K.Stanley: Yeah. There's a lot of different dynamics. We put on a hell of a show. At the same time it is a production house. There's two producers Wally and Amerigo, but they're also DJs. Multi-faceted, multi-talented, and where I fit in is I'm the artist on the label with the lead project titled Gummy Soul. It was fitting because it was kind of an introduction in terms of them being producers not DJs. I'm the MC which is what I'm known for. We combined forces. I think that best describes Gummy Soul currently. That doesn't limit it to what it could be. The plan is obviously to continue growing.

CONCRETE: You also did Gummy Soul Meets The Stuyvesants. How did the project with that Brooklyn collective come about?
K.Stanley: That was something that Wally told me about and introduced me to that project.I listened to it, probably for a week straight. I was like, "Man this shit really, really feels good." And it feels similar to what we were already doing. Why don't we bridge the gap? This is music city. We're known for all kinds of different music. Obviously a lot of country, but there's so many scenes that are going on in Nashville right now. There's this new breed coming up, all these different cats, different sounds. We wanted to open the listenership for people who are here in Nashville for those guys up there. Because we really respected and appreciated the kind of music they were doing.

CONCRETE: How did the recording process for that work?
K. Stanley: It was pretty much, at the time, they had no idea that we were doing this. They had no idea. I think that was their purpose in releasing an instrumental album, to see if they could get cats on there who were actually flowing and send them some stuff. I think ultimately they appreciated what we did. It was a sincere effort on our part, because we really appreciated what they were doing and respected their craft as producers. Wally pointed out to me that they were using basically the same kind of production that he was doing. It immediately felt right. We just went in and tried to pick (our favorite), cause the whole instrumental album is dope. We selected a few, went in. We didn't want to make it too long. We just wanted to make it a nice feel good, summer release. It worked out really good. We got a lot of activity because of it.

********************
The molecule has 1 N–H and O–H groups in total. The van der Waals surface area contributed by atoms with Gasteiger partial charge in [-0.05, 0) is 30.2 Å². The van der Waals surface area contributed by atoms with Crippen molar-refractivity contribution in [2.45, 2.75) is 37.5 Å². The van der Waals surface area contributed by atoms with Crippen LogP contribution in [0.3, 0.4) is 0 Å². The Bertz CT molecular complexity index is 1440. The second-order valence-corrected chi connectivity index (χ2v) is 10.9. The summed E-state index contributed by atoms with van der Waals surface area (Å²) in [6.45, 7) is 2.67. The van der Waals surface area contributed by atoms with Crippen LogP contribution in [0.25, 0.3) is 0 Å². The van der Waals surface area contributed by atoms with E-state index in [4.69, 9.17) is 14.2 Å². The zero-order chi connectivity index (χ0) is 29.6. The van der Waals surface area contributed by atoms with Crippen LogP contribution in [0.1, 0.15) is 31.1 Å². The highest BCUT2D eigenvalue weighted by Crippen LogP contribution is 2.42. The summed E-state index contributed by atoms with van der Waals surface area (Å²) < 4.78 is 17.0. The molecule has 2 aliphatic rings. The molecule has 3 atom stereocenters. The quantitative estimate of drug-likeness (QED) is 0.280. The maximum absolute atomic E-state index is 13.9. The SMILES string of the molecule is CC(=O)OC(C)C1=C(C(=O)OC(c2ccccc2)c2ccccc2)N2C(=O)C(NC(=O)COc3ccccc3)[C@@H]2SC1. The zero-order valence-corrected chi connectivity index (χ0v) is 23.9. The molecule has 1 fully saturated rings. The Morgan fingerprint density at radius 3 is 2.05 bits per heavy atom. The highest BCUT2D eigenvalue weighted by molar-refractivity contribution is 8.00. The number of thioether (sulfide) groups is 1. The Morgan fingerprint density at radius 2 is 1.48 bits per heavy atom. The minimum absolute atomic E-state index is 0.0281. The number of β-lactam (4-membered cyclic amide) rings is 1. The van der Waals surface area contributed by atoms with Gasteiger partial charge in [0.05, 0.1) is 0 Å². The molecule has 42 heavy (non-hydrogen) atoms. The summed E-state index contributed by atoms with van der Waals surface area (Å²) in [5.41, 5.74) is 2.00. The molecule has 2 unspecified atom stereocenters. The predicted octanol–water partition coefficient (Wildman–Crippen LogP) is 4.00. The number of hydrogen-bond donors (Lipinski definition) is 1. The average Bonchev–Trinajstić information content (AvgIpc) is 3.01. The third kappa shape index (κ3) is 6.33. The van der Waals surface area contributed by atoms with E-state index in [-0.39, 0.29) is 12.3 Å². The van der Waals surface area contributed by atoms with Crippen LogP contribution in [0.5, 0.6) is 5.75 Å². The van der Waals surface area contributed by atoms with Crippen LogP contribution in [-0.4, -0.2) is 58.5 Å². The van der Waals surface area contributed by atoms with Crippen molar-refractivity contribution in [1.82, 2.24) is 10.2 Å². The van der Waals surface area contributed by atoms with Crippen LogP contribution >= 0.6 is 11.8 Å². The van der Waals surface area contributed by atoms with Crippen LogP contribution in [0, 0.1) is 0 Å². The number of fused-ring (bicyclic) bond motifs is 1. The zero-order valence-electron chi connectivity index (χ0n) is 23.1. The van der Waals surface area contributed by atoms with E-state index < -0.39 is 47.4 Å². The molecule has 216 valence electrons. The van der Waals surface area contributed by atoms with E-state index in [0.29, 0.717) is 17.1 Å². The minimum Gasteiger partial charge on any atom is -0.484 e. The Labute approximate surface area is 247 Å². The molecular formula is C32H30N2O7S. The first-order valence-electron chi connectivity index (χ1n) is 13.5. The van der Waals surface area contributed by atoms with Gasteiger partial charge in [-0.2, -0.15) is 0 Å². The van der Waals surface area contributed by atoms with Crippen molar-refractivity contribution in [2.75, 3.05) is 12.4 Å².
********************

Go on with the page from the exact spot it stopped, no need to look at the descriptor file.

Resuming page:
CONCRETE: What project are you working on now?
K. Stanley: I got a lot of things in the pipeline. Because of recent things that have happened, the Fela Soul, we've had people reach out. Also my track record just as an MC here in Nashville, there's a lot of people that I didn't realize recognize my name and my brand. They've reached out to me for collaborations just to get on different projects. We're trying to get heavy on the show circuit with LoveNoise and Kidsmeal. We're working on the next Gummy Soul project with these cats. The project is close to being done. It's about the same length as the other one. We feel good about that length. It's like 35 minutes. It's still meaty. It's streamlined. For me, I live outside of Nashville, and I can put on one of our projects and come into town and listen to 90% of the project. That's where that idea came from like, "I want to put on a project I can bump continuosly all the way on my commute from my house to work. Just one project the whole way, but it has to be solid. That was obviously the goal, it's everybody's goal. With the production that we've got it's such a good flow, a good feel. It typically works out, so far it's been working well for us.